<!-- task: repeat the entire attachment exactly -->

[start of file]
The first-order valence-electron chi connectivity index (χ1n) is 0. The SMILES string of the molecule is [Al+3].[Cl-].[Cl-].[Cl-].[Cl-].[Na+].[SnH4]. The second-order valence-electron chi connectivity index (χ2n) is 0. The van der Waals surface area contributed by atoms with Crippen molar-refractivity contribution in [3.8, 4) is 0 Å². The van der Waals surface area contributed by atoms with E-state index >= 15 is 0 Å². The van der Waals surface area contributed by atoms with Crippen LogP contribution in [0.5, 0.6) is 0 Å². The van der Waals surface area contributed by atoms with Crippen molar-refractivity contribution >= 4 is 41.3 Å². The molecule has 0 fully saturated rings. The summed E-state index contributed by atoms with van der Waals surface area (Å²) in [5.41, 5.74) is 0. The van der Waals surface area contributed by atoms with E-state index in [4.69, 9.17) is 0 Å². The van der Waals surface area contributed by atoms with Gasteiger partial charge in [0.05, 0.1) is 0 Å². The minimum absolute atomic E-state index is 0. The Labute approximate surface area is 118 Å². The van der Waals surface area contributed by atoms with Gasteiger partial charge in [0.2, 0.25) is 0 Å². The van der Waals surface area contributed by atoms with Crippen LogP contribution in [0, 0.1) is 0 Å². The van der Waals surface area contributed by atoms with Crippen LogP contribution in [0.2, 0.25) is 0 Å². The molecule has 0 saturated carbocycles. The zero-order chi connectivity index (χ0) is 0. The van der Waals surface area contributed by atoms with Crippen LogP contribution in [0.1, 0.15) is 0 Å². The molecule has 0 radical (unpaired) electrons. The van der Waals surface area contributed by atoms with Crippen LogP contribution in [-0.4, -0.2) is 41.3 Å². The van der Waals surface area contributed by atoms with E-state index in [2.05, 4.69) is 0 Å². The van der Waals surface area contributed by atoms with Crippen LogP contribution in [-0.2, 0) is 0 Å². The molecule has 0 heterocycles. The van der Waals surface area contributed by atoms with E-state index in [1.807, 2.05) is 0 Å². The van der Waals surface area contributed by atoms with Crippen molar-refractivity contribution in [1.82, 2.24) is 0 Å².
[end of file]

The first-order valence-electron chi connectivity index (χ1n) is 0. The SMILES string of the molecule is [Al+3].[Cl-].[Cl-].[Cl-].[Cl-].[Na+].[SnH4]. The second-order valence-electron chi connectivity index (χ2n) is 0. The van der Waals surface area contributed by atoms with Crippen molar-refractivity contribution in [3.8, 4) is 0 Å². The van der Waals surface area contributed by atoms with E-state index >= 15 is 0 Å². The van der Waals surface area contributed by atoms with Crippen LogP contribution in [0.5, 0.6) is 0 Å². The van der Waals surface area contributed by atoms with Crippen molar-refractivity contribution >= 4 is 41.3 Å². The molecule has 0 fully saturated rings. The summed E-state index contributed by atoms with van der Waals surface area (Å²) in [5.41, 5.74) is 0. The van der Waals surface area contributed by atoms with E-state index in [4.69, 9.17) is 0 Å². The van der Waals surface area contributed by atoms with Gasteiger partial charge in [0.05, 0.1) is 0 Å². The minimum absolute atomic E-state index is 0. The Labute approximate surface area is 118 Å². The van der Waals surface area contributed by atoms with Gasteiger partial charge in [0.2, 0.25) is 0 Å². The van der Waals surface area contributed by atoms with Crippen LogP contribution in [0, 0.1) is 0 Å². The van der Waals surface area contributed by atoms with Crippen LogP contribution in [0.2, 0.25) is 0 Å². The molecule has 0 saturated carbocycles. The zero-order chi connectivity index (χ0) is 0. The van der Waals surface area contributed by atoms with Crippen LogP contribution in [0.1, 0.15) is 0 Å². The molecule has 0 radical (unpaired) electrons. The van der Waals surface area contributed by atoms with Crippen LogP contribution in [-0.4, -0.2) is 41.3 Å². The van der Waals surface area contributed by atoms with E-state index in [2.05, 4.69) is 0 Å². The van der Waals surface area contributed by atoms with Crippen LogP contribution in [-0.2, 0) is 0 Å². The molecule has 0 heterocycles. The van der Waals surface area contributed by atoms with E-state index in [1.807, 2.05) is 0 Å². The van der Waals surface area contributed by atoms with Crippen molar-refractivity contribution in [1.82, 2.24) is 0 Å².